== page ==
TIMELINE of KEY DATES
1949: Wright-Patterson Air Force Base awards a $10,2000 contract to the University of Dayton to help research aircraft fatigue.
Sept. 1, 1956: The University of Dayton Research Institute is formally created.
1957: UDRI begins its materials research. Since 2002, UD has been ranked first, second or third among U.S. colleges for the amount of its sponsored materials research, according to the National Science Foundation.
1967: UDRI helps set up a rain-erosion test facility at Wright-Patterson to test the damaging effects of rain on aircraft.
1976: UDRI evaluated and tested tiles for the space shuttle.
1990: UDRI is certified as the only U.S. source for shock testing crash-survivable memory units for aircraft “black boxes.” The university remains the only U.S. source for this testing.
1995: UDRI researchers begin testing advanced composite materials technology.
2003: UDRI tops the $1 billion mark in sponsored research.
For the first time in its history, the University of Dayton Research Institute has surpassed more than $100 million in sponsored research and development in a year.
Research at UDRI totaled about $117 million in fiscal year 2016, an increase of nearly 20 percent over 2015’s mark, the university announced today as it celebrated its 60th anniversary of materials research, sensors research — and that life-changing invention, the pouch that keeps your delivered pizza warm.
The amount pushes the institute’s cumulative sponsored research past $2 billion — an impressive milestone officials said for what was once seen as a quiet, Midwestern Catholic university.
With those research dollars comes high-paying jobs: About a third of the institute’s 515 employees have been hired just in the past three years, UDRI officials say.
“This is one of those businesses where we can only do more with more,” said John Leland, UD’s vice president for research and executive director of UDRI. “When we grow, we add people.”
UDRI is doing this at a challenging time, when federal sequestration imposes automatic spending cuts, a process some decry as indiscriminate and especially harsh against defense and the Air Force.
Fully 80 percent of UDRI’s funding comes from federal sources — the departments of defense and energy, NASA and other federal departments.
“Two years ago we had sequestration,” Leland said in an interview in his fifth floor office on UD’s River Campus, the former NCR Corp. world headquarters. “It was really rough here. We eked out a fraction of a percent gain over the previous year – which is essentially going backwards for us.”
In fiscal 2014, a number of observers thought, “This (sequestration) will be a hole we will dig out of,” Leland recalled.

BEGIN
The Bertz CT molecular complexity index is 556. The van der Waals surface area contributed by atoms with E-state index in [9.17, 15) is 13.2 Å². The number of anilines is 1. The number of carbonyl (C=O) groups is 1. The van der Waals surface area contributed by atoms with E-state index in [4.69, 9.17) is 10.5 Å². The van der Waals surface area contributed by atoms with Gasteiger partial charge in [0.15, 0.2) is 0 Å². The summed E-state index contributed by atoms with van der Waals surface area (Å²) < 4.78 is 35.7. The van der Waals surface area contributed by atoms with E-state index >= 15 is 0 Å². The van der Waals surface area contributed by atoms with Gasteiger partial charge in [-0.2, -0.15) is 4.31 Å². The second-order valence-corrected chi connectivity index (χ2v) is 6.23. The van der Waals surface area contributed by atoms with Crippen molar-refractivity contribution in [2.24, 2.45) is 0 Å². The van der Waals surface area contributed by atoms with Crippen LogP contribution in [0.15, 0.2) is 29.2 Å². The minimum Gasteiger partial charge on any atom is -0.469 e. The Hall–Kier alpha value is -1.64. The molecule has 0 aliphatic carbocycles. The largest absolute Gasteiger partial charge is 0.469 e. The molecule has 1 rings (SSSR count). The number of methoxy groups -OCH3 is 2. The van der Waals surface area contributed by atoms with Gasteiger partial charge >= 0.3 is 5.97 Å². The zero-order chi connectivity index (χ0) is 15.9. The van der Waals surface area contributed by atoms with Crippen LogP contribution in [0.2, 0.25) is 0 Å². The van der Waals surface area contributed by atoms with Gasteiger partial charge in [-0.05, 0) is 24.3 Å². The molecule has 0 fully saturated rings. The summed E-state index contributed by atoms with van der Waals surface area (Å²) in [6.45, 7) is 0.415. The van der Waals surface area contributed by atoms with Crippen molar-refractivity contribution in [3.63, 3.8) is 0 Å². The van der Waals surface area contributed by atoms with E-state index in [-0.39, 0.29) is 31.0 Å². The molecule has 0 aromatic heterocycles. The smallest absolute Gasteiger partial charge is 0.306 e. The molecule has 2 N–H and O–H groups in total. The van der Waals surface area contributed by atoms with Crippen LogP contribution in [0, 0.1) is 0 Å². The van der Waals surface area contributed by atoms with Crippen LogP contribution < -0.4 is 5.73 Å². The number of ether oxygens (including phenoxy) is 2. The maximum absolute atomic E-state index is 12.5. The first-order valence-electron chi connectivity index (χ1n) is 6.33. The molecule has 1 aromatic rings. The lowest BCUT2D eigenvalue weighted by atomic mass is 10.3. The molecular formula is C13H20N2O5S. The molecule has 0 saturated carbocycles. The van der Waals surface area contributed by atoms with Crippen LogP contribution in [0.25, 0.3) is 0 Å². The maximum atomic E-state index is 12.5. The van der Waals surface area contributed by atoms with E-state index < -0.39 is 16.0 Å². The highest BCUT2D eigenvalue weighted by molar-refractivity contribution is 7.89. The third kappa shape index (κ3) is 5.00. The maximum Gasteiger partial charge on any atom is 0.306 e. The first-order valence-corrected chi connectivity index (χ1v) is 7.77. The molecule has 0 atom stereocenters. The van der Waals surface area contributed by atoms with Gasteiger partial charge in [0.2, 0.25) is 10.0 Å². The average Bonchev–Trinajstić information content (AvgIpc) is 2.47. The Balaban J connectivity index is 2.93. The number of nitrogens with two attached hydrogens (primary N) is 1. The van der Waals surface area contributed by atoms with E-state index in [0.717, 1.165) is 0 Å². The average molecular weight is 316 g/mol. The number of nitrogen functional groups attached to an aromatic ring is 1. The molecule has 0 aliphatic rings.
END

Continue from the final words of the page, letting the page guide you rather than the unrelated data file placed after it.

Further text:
They did. In fiscal 2015, UDRI saw nearly 13 percent growth in sponsored research and nearly 20 percent in the last fiscal year.
“That’s not going to keep stair-stepping up,” Leland said. “It’s going to taper up.”
He is proud of how adaptable UDRI’s small army of researchers and staff have proven to be.
“They didn’t let sequestration get them off their game,” Leland said. “They all stayed focused on their individual opportunities.”
Research at UD is not driven from the top down, said Allan Crasto, UDRI director. If a project is not unethical, illegal or immoral, and if it fits within UD’s Catholic Marianist philosophy and mission, researchers can pursue their work, he said.
“We don’t go out and tell our folks what to do,” Crasto said.
The first contract for what became UDRI — struck in 1949 — was with a partner who remains important to this day, Wright-Patterson Air Force Base. The contract was for $10,200.
Sashi Sharma is deputy division chief of Air Force Research Laboratory’s Systems Support Division, at Wright-Patterson. He has worked with the institute for some 25 years.
When AFRL needs a “fresh perspective,” AFRL turns to researchers in industry and academia, Sharma said.
“Composites is one area where they helped us, big-time,” he said. “Lubricants, sealants, seals, coatings for corrosion resistance. Corrosion resistant testing, they have some excellent valuable expertise in that area.”
A 2015 Air Force contract for $99 million stands as UDRI’s biggest job. The five-year contract will focus on harnessing and adapting technologies to sustain older Air Force aircraft. The institute is using technologies such as additive manufacturing — also known as 3-D printing — and laser robotic painting and de-painting to help keep older planes flying, Crasto said.
But the institute also fields smaller jobs. It takes purchase orders as small as $200, Crasto said.
“We have folks who are adept at problem-solving, technical problem solving,” he said.
What does the future hold? No one has a crystal ball, but Leland expects UDRI to take the road less travelled, carving its own niche along the way.
Like the pouch that protects delivered pizzas and the mechanism that alerts drivers to change their vehicle’s oil — both developed at UDRI — the institute’s work may lead to surprises.
“I can tell you where technology is going, but that’s not necessarily where UDRI is going,” Leland said.